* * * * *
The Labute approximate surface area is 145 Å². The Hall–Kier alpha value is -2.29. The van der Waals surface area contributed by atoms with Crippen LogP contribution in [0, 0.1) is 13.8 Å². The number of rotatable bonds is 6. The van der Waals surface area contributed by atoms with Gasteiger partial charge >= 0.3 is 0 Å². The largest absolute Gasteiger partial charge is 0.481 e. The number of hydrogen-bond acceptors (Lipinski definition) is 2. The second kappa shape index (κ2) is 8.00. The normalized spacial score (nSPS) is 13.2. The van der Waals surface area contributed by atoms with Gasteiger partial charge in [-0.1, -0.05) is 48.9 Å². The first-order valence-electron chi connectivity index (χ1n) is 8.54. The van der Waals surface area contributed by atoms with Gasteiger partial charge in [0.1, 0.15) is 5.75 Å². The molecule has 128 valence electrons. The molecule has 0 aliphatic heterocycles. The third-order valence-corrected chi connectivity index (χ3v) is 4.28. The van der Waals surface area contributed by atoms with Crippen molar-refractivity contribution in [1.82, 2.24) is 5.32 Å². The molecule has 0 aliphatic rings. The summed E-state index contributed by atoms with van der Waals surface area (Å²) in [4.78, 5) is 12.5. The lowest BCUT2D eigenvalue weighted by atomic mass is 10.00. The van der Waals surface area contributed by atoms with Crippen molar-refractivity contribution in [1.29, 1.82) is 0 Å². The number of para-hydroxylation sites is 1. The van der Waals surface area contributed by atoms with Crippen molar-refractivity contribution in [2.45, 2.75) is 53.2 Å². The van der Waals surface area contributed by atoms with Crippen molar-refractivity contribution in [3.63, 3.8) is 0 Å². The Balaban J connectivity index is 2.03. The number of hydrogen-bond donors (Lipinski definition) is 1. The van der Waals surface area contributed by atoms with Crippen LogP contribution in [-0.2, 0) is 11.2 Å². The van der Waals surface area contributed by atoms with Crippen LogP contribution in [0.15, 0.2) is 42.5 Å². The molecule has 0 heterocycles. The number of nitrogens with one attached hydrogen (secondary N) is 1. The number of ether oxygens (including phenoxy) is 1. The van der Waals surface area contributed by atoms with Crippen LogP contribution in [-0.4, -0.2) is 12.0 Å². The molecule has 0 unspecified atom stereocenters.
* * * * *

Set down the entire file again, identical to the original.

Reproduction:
The Labute approximate surface area is 145 Å². The Hall–Kier alpha value is -2.29. The van der Waals surface area contributed by atoms with Crippen LogP contribution in [0, 0.1) is 13.8 Å². The number of rotatable bonds is 6. The van der Waals surface area contributed by atoms with Gasteiger partial charge >= 0.3 is 0 Å². The largest absolute Gasteiger partial charge is 0.481 e. The number of hydrogen-bond acceptors (Lipinski definition) is 2. The second kappa shape index (κ2) is 8.00. The normalized spacial score (nSPS) is 13.2. The van der Waals surface area contributed by atoms with Gasteiger partial charge in [-0.1, -0.05) is 48.9 Å². The first-order valence-electron chi connectivity index (χ1n) is 8.54. The van der Waals surface area contributed by atoms with Gasteiger partial charge in [0.1, 0.15) is 5.75 Å². The molecule has 128 valence electrons. The molecule has 0 aliphatic heterocycles. The third-order valence-corrected chi connectivity index (χ3v) is 4.28. The van der Waals surface area contributed by atoms with Crippen molar-refractivity contribution in [1.82, 2.24) is 5.32 Å². The molecule has 0 aliphatic rings. The summed E-state index contributed by atoms with van der Waals surface area (Å²) in [4.78, 5) is 12.5. The lowest BCUT2D eigenvalue weighted by atomic mass is 10.00. The van der Waals surface area contributed by atoms with Crippen molar-refractivity contribution in [1.29, 1.82) is 0 Å². The number of para-hydroxylation sites is 1. The van der Waals surface area contributed by atoms with Crippen molar-refractivity contribution in [2.45, 2.75) is 53.2 Å². The van der Waals surface area contributed by atoms with Crippen molar-refractivity contribution in [3.63, 3.8) is 0 Å². The Balaban J connectivity index is 2.03. The number of hydrogen-bond donors (Lipinski definition) is 1. The van der Waals surface area contributed by atoms with Crippen LogP contribution in [-0.2, 0) is 11.2 Å². The van der Waals surface area contributed by atoms with Crippen LogP contribution in [0.15, 0.2) is 42.5 Å². The molecule has 0 heterocycles. The number of nitrogens with one attached hydrogen (secondary N) is 1. The number of ether oxygens (including phenoxy) is 1. The van der Waals surface area contributed by atoms with Crippen LogP contribution in [-0.4, -0.2) is 12.0 Å². The molecule has 0 unspecified atom stereocenters.